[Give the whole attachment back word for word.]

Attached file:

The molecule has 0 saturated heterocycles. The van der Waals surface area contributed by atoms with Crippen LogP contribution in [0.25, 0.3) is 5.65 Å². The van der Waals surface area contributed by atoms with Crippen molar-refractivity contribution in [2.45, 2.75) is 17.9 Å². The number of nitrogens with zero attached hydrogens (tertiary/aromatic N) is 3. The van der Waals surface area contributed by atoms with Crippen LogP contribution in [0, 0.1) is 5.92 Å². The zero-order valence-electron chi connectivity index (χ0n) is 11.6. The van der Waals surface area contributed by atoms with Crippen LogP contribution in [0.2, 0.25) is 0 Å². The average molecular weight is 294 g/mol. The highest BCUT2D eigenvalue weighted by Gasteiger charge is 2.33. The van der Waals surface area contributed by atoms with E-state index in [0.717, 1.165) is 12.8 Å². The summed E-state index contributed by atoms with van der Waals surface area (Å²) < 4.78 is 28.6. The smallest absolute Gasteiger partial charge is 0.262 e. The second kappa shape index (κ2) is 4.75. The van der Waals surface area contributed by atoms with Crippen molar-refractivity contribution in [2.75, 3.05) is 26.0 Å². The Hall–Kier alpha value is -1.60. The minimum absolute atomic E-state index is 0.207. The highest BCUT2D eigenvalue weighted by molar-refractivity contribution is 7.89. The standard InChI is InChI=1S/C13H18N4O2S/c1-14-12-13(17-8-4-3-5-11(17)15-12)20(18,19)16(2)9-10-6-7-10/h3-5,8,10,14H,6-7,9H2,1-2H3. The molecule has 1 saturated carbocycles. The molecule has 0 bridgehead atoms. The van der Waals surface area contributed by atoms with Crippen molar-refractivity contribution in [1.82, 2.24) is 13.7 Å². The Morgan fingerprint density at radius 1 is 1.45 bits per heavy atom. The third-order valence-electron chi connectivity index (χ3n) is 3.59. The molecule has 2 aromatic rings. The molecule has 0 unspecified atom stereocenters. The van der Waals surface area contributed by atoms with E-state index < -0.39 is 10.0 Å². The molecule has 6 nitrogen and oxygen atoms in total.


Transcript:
The molecule has 0 saturated heterocycles. The van der Waals surface area contributed by atoms with Crippen LogP contribution in [0.25, 0.3) is 5.65 Å². The van der Waals surface area contributed by atoms with Crippen molar-refractivity contribution in [2.45, 2.75) is 17.9 Å². The number of nitrogens with zero attached hydrogens (tertiary/aromatic N) is 3. The van der Waals surface area contributed by atoms with Crippen LogP contribution in [0, 0.1) is 5.92 Å². The zero-order valence-electron chi connectivity index (χ0n) is 11.6. The van der Waals surface area contributed by atoms with Crippen LogP contribution in [0.2, 0.25) is 0 Å². The average molecular weight is 294 g/mol. The highest BCUT2D eigenvalue weighted by Gasteiger charge is 2.33. The van der Waals surface area contributed by atoms with E-state index in [0.717, 1.165) is 12.8 Å². The summed E-state index contributed by atoms with van der Waals surface area (Å²) < 4.78 is 28.6. The smallest absolute Gasteiger partial charge is 0.262 e. The second kappa shape index (κ2) is 4.75. The van der Waals surface area contributed by atoms with Crippen molar-refractivity contribution in [2.75, 3.05) is 26.0 Å². The Hall–Kier alpha value is -1.60. The minimum absolute atomic E-state index is 0.207. The highest BCUT2D eigenvalue weighted by molar-refractivity contribution is 7.89. The standard InChI is InChI=1S/C13H18N4O2S/c1-14-12-13(17-8-4-3-5-11(17)15-12)20(18,19)16(2)9-10-6-7-10/h3-5,8,10,14H,6-7,9H2,1-2H3. The molecule has 1 saturated carbocycles. The molecule has 0 bridgehead atoms. The van der Waals surface area contributed by atoms with Crippen molar-refractivity contribution in [1.82, 2.24) is 13.7 Å². The Morgan fingerprint density at radius 1 is 1.45 bits per heavy atom. The third-order valence-electron chi connectivity index (χ3n) is 3.59. The molecule has 2 aromatic rings. The molecule has 0 unspecified atom stereocenters. The van der Waals surface area contributed by atoms with E-state index < -0.39 is 10.0 Å². The molecule has 6 nitrogen and oxygen atoms in total.